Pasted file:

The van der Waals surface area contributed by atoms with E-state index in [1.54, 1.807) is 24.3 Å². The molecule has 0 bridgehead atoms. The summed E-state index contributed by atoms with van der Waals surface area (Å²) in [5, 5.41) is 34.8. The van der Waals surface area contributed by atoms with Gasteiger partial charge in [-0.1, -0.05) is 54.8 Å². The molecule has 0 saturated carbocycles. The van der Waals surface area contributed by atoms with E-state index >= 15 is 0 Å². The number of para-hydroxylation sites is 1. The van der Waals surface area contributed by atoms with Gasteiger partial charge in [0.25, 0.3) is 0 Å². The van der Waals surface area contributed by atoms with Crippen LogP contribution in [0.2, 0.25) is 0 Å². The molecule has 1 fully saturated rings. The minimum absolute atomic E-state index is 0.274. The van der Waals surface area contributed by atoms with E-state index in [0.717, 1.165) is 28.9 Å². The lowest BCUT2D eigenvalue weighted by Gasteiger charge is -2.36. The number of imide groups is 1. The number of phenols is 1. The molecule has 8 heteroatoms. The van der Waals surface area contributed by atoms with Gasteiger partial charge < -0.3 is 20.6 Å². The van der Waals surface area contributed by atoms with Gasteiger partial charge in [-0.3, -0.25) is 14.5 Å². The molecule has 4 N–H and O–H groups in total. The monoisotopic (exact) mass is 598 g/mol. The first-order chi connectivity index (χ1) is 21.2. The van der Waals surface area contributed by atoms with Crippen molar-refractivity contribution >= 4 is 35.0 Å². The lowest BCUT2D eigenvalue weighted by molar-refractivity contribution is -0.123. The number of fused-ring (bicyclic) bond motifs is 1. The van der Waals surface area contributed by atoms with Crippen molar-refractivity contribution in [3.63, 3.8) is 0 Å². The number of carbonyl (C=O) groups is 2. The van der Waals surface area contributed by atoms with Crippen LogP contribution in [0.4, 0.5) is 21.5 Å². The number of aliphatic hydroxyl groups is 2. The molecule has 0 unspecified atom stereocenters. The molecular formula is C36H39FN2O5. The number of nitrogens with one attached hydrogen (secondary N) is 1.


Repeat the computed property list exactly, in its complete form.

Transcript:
The van der Waals surface area contributed by atoms with E-state index in [1.54, 1.807) is 24.3 Å². The molecule has 0 bridgehead atoms. The summed E-state index contributed by atoms with van der Waals surface area (Å²) in [5, 5.41) is 34.8. The van der Waals surface area contributed by atoms with Gasteiger partial charge in [-0.1, -0.05) is 54.8 Å². The molecule has 0 saturated carbocycles. The van der Waals surface area contributed by atoms with E-state index >= 15 is 0 Å². The number of para-hydroxylation sites is 1. The van der Waals surface area contributed by atoms with Gasteiger partial charge in [0.25, 0.3) is 0 Å². The van der Waals surface area contributed by atoms with Crippen LogP contribution in [0.2, 0.25) is 0 Å². The molecule has 1 fully saturated rings. The minimum absolute atomic E-state index is 0.274. The van der Waals surface area contributed by atoms with E-state index in [0.717, 1.165) is 28.9 Å². The lowest BCUT2D eigenvalue weighted by Gasteiger charge is -2.36. The number of imide groups is 1. The number of phenols is 1. The molecule has 8 heteroatoms. The van der Waals surface area contributed by atoms with Gasteiger partial charge < -0.3 is 20.6 Å². The van der Waals surface area contributed by atoms with Gasteiger partial charge in [-0.3, -0.25) is 14.5 Å². The molecule has 4 N–H and O–H groups in total. The monoisotopic (exact) mass is 598 g/mol. The first-order chi connectivity index (χ1) is 21.2. The van der Waals surface area contributed by atoms with Crippen molar-refractivity contribution >= 4 is 35.0 Å². The lowest BCUT2D eigenvalue weighted by molar-refractivity contribution is -0.123. The number of fused-ring (bicyclic) bond motifs is 1. The van der Waals surface area contributed by atoms with Crippen molar-refractivity contribution in [3.63, 3.8) is 0 Å². The number of carbonyl (C=O) groups is 2. The van der Waals surface area contributed by atoms with Crippen LogP contribution in [0.4, 0.5) is 21.5 Å². The number of aliphatic hydroxyl groups is 2. The molecule has 0 unspecified atom stereocenters. The molecular formula is C36H39FN2O5. The number of nitrogens with one attached hydrogen (secondary N) is 1.